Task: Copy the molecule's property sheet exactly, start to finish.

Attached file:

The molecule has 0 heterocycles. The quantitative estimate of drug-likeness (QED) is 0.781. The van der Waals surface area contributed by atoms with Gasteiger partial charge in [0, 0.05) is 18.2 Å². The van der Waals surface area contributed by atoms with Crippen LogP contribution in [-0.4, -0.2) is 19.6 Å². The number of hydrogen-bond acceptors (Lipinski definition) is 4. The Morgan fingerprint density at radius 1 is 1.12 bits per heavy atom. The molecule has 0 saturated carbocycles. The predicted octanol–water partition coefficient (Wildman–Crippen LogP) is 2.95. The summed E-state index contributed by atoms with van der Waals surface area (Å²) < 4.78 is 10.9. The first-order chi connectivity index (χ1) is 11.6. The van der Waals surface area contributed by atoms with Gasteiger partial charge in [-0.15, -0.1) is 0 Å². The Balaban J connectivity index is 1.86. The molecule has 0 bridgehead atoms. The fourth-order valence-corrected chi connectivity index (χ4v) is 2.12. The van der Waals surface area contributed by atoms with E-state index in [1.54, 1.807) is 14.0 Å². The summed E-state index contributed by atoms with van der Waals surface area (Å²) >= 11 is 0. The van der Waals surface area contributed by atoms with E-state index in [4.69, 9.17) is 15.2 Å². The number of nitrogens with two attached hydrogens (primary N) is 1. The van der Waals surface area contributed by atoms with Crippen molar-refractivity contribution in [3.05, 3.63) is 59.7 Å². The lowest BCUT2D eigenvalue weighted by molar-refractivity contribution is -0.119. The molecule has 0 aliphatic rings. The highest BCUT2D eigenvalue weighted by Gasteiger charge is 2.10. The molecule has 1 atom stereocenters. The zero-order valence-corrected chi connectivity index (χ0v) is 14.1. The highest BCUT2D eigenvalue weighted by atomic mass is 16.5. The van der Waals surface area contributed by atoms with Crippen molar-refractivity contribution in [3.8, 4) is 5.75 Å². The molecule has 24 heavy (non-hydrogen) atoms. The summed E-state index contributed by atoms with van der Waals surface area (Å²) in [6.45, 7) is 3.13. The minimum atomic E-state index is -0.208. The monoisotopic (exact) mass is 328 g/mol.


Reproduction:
The molecule has 0 heterocycles. The quantitative estimate of drug-likeness (QED) is 0.781. The van der Waals surface area contributed by atoms with Gasteiger partial charge in [0, 0.05) is 18.2 Å². The van der Waals surface area contributed by atoms with Crippen LogP contribution in [-0.4, -0.2) is 19.6 Å². The number of hydrogen-bond acceptors (Lipinski definition) is 4. The Morgan fingerprint density at radius 1 is 1.12 bits per heavy atom. The molecule has 0 saturated carbocycles. The predicted octanol–water partition coefficient (Wildman–Crippen LogP) is 2.95. The summed E-state index contributed by atoms with van der Waals surface area (Å²) < 4.78 is 10.9. The first-order chi connectivity index (χ1) is 11.6. The van der Waals surface area contributed by atoms with Gasteiger partial charge in [-0.15, -0.1) is 0 Å². The Balaban J connectivity index is 1.86. The molecule has 0 bridgehead atoms. The fourth-order valence-corrected chi connectivity index (χ4v) is 2.12. The van der Waals surface area contributed by atoms with E-state index in [1.54, 1.807) is 14.0 Å². The summed E-state index contributed by atoms with van der Waals surface area (Å²) >= 11 is 0. The van der Waals surface area contributed by atoms with E-state index in [4.69, 9.17) is 15.2 Å². The number of nitrogens with two attached hydrogens (primary N) is 1. The van der Waals surface area contributed by atoms with Crippen molar-refractivity contribution in [3.05, 3.63) is 59.7 Å². The lowest BCUT2D eigenvalue weighted by molar-refractivity contribution is -0.119. The molecule has 0 aliphatic rings. The highest BCUT2D eigenvalue weighted by Gasteiger charge is 2.10. The molecule has 1 atom stereocenters. The zero-order valence-corrected chi connectivity index (χ0v) is 14.1. The highest BCUT2D eigenvalue weighted by atomic mass is 16.5. The van der Waals surface area contributed by atoms with Crippen molar-refractivity contribution in [3.8, 4) is 5.75 Å². The molecule has 24 heavy (non-hydrogen) atoms. The summed E-state index contributed by atoms with van der Waals surface area (Å²) in [6.45, 7) is 3.13. The minimum atomic E-state index is -0.208. The monoisotopic (exact) mass is 328 g/mol.